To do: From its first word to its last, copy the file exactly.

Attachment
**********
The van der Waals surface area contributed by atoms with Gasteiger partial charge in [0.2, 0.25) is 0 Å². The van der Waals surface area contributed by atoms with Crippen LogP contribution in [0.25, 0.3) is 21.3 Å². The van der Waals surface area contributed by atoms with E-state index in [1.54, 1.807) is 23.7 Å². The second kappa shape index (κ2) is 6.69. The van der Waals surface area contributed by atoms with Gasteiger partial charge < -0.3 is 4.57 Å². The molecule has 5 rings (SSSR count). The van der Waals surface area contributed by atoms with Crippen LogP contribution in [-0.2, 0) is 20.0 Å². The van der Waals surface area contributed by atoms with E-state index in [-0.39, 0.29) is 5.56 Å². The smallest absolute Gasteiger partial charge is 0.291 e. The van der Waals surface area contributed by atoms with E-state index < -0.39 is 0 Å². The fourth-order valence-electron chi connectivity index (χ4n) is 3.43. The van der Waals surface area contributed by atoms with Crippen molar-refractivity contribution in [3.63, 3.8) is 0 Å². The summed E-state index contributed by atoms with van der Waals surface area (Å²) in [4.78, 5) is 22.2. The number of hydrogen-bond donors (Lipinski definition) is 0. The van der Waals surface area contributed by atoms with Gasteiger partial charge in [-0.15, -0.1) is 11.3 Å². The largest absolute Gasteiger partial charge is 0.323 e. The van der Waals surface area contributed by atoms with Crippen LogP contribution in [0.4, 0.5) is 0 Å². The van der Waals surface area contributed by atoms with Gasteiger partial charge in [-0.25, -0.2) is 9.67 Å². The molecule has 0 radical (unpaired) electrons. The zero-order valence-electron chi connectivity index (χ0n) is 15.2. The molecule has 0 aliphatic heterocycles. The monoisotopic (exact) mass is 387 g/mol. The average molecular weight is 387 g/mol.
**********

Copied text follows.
The van der Waals surface area contributed by atoms with Gasteiger partial charge in [0.2, 0.25) is 0 Å². The van der Waals surface area contributed by atoms with Crippen LogP contribution in [0.25, 0.3) is 21.3 Å². The van der Waals surface area contributed by atoms with E-state index in [1.54, 1.807) is 23.7 Å². The second kappa shape index (κ2) is 6.69. The van der Waals surface area contributed by atoms with Gasteiger partial charge < -0.3 is 4.57 Å². The molecule has 5 rings (SSSR count). The van der Waals surface area contributed by atoms with Crippen LogP contribution in [-0.2, 0) is 20.0 Å². The van der Waals surface area contributed by atoms with E-state index in [-0.39, 0.29) is 5.56 Å². The smallest absolute Gasteiger partial charge is 0.291 e. The van der Waals surface area contributed by atoms with E-state index < -0.39 is 0 Å². The fourth-order valence-electron chi connectivity index (χ4n) is 3.43. The van der Waals surface area contributed by atoms with Crippen molar-refractivity contribution in [3.63, 3.8) is 0 Å². The summed E-state index contributed by atoms with van der Waals surface area (Å²) in [4.78, 5) is 22.2. The number of hydrogen-bond donors (Lipinski definition) is 0. The van der Waals surface area contributed by atoms with Gasteiger partial charge in [-0.15, -0.1) is 11.3 Å². The largest absolute Gasteiger partial charge is 0.323 e. The van der Waals surface area contributed by atoms with Crippen LogP contribution in [0.4, 0.5) is 0 Å². The van der Waals surface area contributed by atoms with Gasteiger partial charge in [-0.25, -0.2) is 9.67 Å². The molecule has 0 radical (unpaired) electrons. The zero-order valence-electron chi connectivity index (χ0n) is 15.2. The molecule has 0 aliphatic heterocycles. The monoisotopic (exact) mass is 387 g/mol. The average molecular weight is 387 g/mol.